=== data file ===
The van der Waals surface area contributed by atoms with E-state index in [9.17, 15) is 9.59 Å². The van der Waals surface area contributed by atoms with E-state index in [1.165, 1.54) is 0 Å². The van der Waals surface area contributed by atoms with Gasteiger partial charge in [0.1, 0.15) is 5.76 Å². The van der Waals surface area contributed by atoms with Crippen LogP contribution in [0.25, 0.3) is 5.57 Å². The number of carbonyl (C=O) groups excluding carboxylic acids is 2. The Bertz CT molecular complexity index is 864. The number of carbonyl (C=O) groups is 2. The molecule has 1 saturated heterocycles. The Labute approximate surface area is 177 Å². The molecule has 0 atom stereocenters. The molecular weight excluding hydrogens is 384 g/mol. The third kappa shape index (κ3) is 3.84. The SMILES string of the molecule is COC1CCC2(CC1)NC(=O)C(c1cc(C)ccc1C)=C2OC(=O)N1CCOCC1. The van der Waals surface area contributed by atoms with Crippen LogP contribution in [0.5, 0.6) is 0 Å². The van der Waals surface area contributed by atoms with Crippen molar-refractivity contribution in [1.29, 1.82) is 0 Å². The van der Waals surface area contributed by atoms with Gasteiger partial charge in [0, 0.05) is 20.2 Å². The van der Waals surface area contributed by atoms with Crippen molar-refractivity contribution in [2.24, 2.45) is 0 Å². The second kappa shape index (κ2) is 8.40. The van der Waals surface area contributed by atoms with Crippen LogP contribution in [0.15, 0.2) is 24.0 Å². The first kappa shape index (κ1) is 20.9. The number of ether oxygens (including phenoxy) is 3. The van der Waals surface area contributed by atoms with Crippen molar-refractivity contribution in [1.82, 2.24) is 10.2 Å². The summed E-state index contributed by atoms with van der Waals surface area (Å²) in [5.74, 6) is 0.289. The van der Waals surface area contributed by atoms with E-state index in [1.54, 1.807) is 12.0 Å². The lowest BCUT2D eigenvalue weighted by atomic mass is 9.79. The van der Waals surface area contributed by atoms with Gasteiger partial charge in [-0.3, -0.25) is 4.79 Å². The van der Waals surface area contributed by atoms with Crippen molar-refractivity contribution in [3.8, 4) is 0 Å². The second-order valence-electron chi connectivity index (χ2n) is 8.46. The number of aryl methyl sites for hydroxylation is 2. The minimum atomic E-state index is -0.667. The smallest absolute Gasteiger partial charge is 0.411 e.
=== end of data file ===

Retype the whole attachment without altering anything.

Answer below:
The van der Waals surface area contributed by atoms with E-state index in [9.17, 15) is 9.59 Å². The van der Waals surface area contributed by atoms with E-state index in [1.165, 1.54) is 0 Å². The van der Waals surface area contributed by atoms with Gasteiger partial charge in [0.1, 0.15) is 5.76 Å². The van der Waals surface area contributed by atoms with Crippen LogP contribution in [0.25, 0.3) is 5.57 Å². The number of carbonyl (C=O) groups excluding carboxylic acids is 2. The Bertz CT molecular complexity index is 864. The number of carbonyl (C=O) groups is 2. The molecule has 1 saturated heterocycles. The Labute approximate surface area is 177 Å². The molecule has 0 atom stereocenters. The molecular weight excluding hydrogens is 384 g/mol. The third kappa shape index (κ3) is 3.84. The SMILES string of the molecule is COC1CCC2(CC1)NC(=O)C(c1cc(C)ccc1C)=C2OC(=O)N1CCOCC1. The van der Waals surface area contributed by atoms with Crippen LogP contribution in [0.5, 0.6) is 0 Å². The van der Waals surface area contributed by atoms with Crippen molar-refractivity contribution in [1.29, 1.82) is 0 Å². The van der Waals surface area contributed by atoms with Gasteiger partial charge in [0, 0.05) is 20.2 Å². The van der Waals surface area contributed by atoms with Crippen molar-refractivity contribution in [2.24, 2.45) is 0 Å². The second kappa shape index (κ2) is 8.40. The van der Waals surface area contributed by atoms with Crippen LogP contribution in [0.15, 0.2) is 24.0 Å². The first kappa shape index (κ1) is 20.9. The number of ether oxygens (including phenoxy) is 3. The van der Waals surface area contributed by atoms with Crippen molar-refractivity contribution in [1.82, 2.24) is 10.2 Å². The summed E-state index contributed by atoms with van der Waals surface area (Å²) in [5.74, 6) is 0.289. The van der Waals surface area contributed by atoms with E-state index in [1.54, 1.807) is 12.0 Å². The lowest BCUT2D eigenvalue weighted by atomic mass is 9.79. The van der Waals surface area contributed by atoms with Gasteiger partial charge in [-0.3, -0.25) is 4.79 Å². The van der Waals surface area contributed by atoms with Crippen molar-refractivity contribution in [3.8, 4) is 0 Å². The second-order valence-electron chi connectivity index (χ2n) is 8.46. The number of aryl methyl sites for hydroxylation is 2. The minimum atomic E-state index is -0.667. The smallest absolute Gasteiger partial charge is 0.411 e.